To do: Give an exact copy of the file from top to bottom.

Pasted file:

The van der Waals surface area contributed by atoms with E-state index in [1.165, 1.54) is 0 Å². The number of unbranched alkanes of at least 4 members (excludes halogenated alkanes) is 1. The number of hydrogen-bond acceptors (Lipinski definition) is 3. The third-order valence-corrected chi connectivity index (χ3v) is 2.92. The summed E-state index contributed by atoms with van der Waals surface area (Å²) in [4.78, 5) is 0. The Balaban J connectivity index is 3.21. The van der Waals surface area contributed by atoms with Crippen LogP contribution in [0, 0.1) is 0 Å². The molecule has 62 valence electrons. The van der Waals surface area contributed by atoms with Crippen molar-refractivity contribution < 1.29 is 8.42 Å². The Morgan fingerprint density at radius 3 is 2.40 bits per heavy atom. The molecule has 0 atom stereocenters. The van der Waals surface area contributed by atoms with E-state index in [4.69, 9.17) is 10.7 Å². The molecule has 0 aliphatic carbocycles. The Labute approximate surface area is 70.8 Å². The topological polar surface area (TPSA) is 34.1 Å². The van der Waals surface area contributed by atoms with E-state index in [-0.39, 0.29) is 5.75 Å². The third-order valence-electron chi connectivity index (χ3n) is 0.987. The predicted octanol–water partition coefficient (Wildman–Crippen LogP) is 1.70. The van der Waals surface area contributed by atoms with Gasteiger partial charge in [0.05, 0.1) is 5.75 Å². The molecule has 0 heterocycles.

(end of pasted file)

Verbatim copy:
The van der Waals surface area contributed by atoms with E-state index in [1.165, 1.54) is 0 Å². The number of unbranched alkanes of at least 4 members (excludes halogenated alkanes) is 1. The number of hydrogen-bond acceptors (Lipinski definition) is 3. The third-order valence-corrected chi connectivity index (χ3v) is 2.92. The summed E-state index contributed by atoms with van der Waals surface area (Å²) in [4.78, 5) is 0. The Balaban J connectivity index is 3.21. The van der Waals surface area contributed by atoms with Crippen LogP contribution in [0, 0.1) is 0 Å². The molecule has 62 valence electrons. The van der Waals surface area contributed by atoms with Crippen molar-refractivity contribution < 1.29 is 8.42 Å². The Morgan fingerprint density at radius 3 is 2.40 bits per heavy atom. The molecule has 0 atom stereocenters. The van der Waals surface area contributed by atoms with E-state index in [4.69, 9.17) is 10.7 Å². The molecule has 0 aliphatic carbocycles. The Labute approximate surface area is 70.8 Å². The topological polar surface area (TPSA) is 34.1 Å². The van der Waals surface area contributed by atoms with E-state index in [-0.39, 0.29) is 5.75 Å². The third-order valence-electron chi connectivity index (χ3n) is 0.987. The predicted octanol–water partition coefficient (Wildman–Crippen LogP) is 1.70. The van der Waals surface area contributed by atoms with Gasteiger partial charge in [0.05, 0.1) is 5.75 Å². The molecule has 0 heterocycles.